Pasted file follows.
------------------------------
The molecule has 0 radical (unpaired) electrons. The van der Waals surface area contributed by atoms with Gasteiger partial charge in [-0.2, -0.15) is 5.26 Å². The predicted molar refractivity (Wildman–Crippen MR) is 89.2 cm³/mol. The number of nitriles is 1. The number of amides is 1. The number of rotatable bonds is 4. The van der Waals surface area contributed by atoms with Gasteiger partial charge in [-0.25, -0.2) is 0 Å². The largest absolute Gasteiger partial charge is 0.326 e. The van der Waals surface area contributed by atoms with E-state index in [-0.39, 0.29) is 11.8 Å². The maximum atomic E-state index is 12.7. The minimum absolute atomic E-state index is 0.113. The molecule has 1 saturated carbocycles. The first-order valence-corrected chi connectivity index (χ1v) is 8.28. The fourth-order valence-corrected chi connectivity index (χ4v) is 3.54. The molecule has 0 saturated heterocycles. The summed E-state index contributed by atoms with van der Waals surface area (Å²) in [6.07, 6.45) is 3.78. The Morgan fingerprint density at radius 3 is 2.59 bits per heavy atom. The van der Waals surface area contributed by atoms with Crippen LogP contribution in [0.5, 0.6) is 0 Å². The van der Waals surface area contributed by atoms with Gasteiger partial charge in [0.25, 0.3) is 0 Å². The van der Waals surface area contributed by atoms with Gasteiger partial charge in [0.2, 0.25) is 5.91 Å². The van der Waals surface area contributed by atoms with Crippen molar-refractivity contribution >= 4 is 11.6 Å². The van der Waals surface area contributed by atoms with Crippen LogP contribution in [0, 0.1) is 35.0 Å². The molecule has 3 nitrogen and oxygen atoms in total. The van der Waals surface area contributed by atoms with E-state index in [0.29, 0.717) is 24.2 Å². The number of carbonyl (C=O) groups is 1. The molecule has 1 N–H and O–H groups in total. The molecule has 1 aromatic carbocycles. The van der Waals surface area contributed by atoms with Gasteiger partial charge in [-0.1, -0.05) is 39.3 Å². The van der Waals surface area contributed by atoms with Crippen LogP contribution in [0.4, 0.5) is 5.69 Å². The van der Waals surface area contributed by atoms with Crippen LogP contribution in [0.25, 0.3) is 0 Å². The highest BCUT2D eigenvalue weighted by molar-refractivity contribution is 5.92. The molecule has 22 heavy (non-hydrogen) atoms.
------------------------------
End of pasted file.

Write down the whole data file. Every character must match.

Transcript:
The molecule has 0 radical (unpaired) electrons. The van der Waals surface area contributed by atoms with Gasteiger partial charge in [-0.2, -0.15) is 5.26 Å². The predicted molar refractivity (Wildman–Crippen MR) is 89.2 cm³/mol. The number of nitriles is 1. The number of amides is 1. The number of rotatable bonds is 4. The van der Waals surface area contributed by atoms with Gasteiger partial charge in [-0.25, -0.2) is 0 Å². The largest absolute Gasteiger partial charge is 0.326 e. The van der Waals surface area contributed by atoms with E-state index in [-0.39, 0.29) is 11.8 Å². The maximum atomic E-state index is 12.7. The minimum absolute atomic E-state index is 0.113. The molecule has 1 saturated carbocycles. The first-order valence-corrected chi connectivity index (χ1v) is 8.28. The fourth-order valence-corrected chi connectivity index (χ4v) is 3.54. The molecule has 0 saturated heterocycles. The summed E-state index contributed by atoms with van der Waals surface area (Å²) in [6.07, 6.45) is 3.78. The Morgan fingerprint density at radius 3 is 2.59 bits per heavy atom. The van der Waals surface area contributed by atoms with Crippen LogP contribution in [0.5, 0.6) is 0 Å². The van der Waals surface area contributed by atoms with Gasteiger partial charge in [0.25, 0.3) is 0 Å². The van der Waals surface area contributed by atoms with Gasteiger partial charge in [0.2, 0.25) is 5.91 Å². The van der Waals surface area contributed by atoms with Crippen molar-refractivity contribution >= 4 is 11.6 Å². The van der Waals surface area contributed by atoms with Crippen LogP contribution in [0, 0.1) is 35.0 Å². The molecule has 3 nitrogen and oxygen atoms in total. The van der Waals surface area contributed by atoms with E-state index in [0.29, 0.717) is 24.2 Å². The number of carbonyl (C=O) groups is 1. The molecule has 1 N–H and O–H groups in total. The molecule has 1 aromatic carbocycles. The van der Waals surface area contributed by atoms with Gasteiger partial charge in [-0.1, -0.05) is 39.3 Å². The van der Waals surface area contributed by atoms with Crippen LogP contribution in [0.4, 0.5) is 5.69 Å². The van der Waals surface area contributed by atoms with Crippen LogP contribution in [0.25, 0.3) is 0 Å². The highest BCUT2D eigenvalue weighted by molar-refractivity contribution is 5.92. The molecule has 22 heavy (non-hydrogen) atoms.